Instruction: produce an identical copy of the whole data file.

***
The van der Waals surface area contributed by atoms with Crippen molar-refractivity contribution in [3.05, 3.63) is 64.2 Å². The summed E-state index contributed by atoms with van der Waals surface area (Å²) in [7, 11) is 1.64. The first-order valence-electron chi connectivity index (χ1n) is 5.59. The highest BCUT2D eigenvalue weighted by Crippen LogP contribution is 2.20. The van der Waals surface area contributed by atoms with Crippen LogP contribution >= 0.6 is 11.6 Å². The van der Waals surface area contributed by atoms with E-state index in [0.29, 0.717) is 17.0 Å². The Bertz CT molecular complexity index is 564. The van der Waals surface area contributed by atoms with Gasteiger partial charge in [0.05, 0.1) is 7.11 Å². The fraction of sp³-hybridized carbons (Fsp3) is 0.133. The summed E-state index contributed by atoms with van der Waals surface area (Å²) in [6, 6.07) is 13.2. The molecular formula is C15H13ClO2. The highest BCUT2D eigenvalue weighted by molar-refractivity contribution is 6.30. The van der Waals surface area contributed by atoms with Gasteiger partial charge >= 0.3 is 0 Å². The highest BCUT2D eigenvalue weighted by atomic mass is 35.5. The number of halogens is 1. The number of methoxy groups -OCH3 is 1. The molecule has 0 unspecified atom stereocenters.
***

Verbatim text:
The van der Waals surface area contributed by atoms with Crippen molar-refractivity contribution in [3.05, 3.63) is 64.2 Å². The summed E-state index contributed by atoms with van der Waals surface area (Å²) in [7, 11) is 1.64. The first-order valence-electron chi connectivity index (χ1n) is 5.59. The highest BCUT2D eigenvalue weighted by Crippen LogP contribution is 2.20. The van der Waals surface area contributed by atoms with Crippen LogP contribution >= 0.6 is 11.6 Å². The van der Waals surface area contributed by atoms with E-state index in [0.29, 0.717) is 17.0 Å². The Bertz CT molecular complexity index is 564. The van der Waals surface area contributed by atoms with Gasteiger partial charge in [0.05, 0.1) is 7.11 Å². The fraction of sp³-hybridized carbons (Fsp3) is 0.133. The summed E-state index contributed by atoms with van der Waals surface area (Å²) in [6, 6.07) is 13.2. The molecular formula is C15H13ClO2. The highest BCUT2D eigenvalue weighted by molar-refractivity contribution is 6.30. The van der Waals surface area contributed by atoms with Gasteiger partial charge >= 0.3 is 0 Å². The highest BCUT2D eigenvalue weighted by atomic mass is 35.5. The number of halogens is 1. The number of methoxy groups -OCH3 is 1. The molecule has 0 unspecified atom stereocenters.